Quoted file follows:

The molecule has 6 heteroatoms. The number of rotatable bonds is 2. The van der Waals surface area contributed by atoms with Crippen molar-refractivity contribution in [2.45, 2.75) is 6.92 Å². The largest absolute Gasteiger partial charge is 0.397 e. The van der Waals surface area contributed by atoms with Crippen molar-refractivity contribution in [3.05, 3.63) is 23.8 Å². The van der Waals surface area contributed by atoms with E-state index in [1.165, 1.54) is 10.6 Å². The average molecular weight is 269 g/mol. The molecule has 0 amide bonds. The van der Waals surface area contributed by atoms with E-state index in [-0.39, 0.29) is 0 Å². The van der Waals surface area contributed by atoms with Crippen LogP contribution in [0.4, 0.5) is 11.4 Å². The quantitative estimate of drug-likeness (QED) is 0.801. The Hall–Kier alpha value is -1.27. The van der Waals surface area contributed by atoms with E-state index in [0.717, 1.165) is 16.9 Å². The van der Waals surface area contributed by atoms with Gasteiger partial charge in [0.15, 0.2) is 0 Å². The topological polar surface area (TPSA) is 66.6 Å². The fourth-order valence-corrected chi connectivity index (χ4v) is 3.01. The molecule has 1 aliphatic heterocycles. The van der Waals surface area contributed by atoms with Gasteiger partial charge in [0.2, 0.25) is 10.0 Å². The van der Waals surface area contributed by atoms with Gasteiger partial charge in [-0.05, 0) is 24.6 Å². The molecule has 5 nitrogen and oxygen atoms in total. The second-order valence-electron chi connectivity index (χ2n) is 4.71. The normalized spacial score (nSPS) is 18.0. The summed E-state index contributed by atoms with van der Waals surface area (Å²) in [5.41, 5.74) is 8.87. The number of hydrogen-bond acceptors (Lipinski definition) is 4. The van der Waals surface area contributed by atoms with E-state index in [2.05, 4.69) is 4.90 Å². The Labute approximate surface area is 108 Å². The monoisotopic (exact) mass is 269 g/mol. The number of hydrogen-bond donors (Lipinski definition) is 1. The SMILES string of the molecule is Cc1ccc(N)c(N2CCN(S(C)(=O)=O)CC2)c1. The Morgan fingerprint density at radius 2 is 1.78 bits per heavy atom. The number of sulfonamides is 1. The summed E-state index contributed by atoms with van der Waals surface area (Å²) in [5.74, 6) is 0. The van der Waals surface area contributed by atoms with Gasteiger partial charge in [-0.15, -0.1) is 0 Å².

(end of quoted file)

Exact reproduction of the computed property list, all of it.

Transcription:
The molecule has 6 heteroatoms. The number of rotatable bonds is 2. The van der Waals surface area contributed by atoms with Crippen molar-refractivity contribution in [2.45, 2.75) is 6.92 Å². The largest absolute Gasteiger partial charge is 0.397 e. The van der Waals surface area contributed by atoms with Crippen molar-refractivity contribution in [3.05, 3.63) is 23.8 Å². The van der Waals surface area contributed by atoms with E-state index in [1.165, 1.54) is 10.6 Å². The average molecular weight is 269 g/mol. The molecule has 0 amide bonds. The van der Waals surface area contributed by atoms with E-state index in [-0.39, 0.29) is 0 Å². The van der Waals surface area contributed by atoms with Crippen LogP contribution in [0.4, 0.5) is 11.4 Å². The quantitative estimate of drug-likeness (QED) is 0.801. The Hall–Kier alpha value is -1.27. The van der Waals surface area contributed by atoms with E-state index in [0.717, 1.165) is 16.9 Å². The van der Waals surface area contributed by atoms with Gasteiger partial charge in [0.15, 0.2) is 0 Å². The topological polar surface area (TPSA) is 66.6 Å². The fourth-order valence-corrected chi connectivity index (χ4v) is 3.01. The molecule has 1 aliphatic heterocycles. The van der Waals surface area contributed by atoms with Gasteiger partial charge in [0.2, 0.25) is 10.0 Å². The van der Waals surface area contributed by atoms with Gasteiger partial charge in [-0.05, 0) is 24.6 Å². The molecule has 5 nitrogen and oxygen atoms in total. The second-order valence-electron chi connectivity index (χ2n) is 4.71. The normalized spacial score (nSPS) is 18.0. The summed E-state index contributed by atoms with van der Waals surface area (Å²) in [5.41, 5.74) is 8.87. The number of hydrogen-bond acceptors (Lipinski definition) is 4. The van der Waals surface area contributed by atoms with E-state index in [2.05, 4.69) is 4.90 Å². The Labute approximate surface area is 108 Å². The monoisotopic (exact) mass is 269 g/mol. The number of hydrogen-bond donors (Lipinski definition) is 1. The SMILES string of the molecule is Cc1ccc(N)c(N2CCN(S(C)(=O)=O)CC2)c1. The Morgan fingerprint density at radius 2 is 1.78 bits per heavy atom. The number of sulfonamides is 1. The summed E-state index contributed by atoms with van der Waals surface area (Å²) in [5.74, 6) is 0. The van der Waals surface area contributed by atoms with Gasteiger partial charge in [-0.15, -0.1) is 0 Å².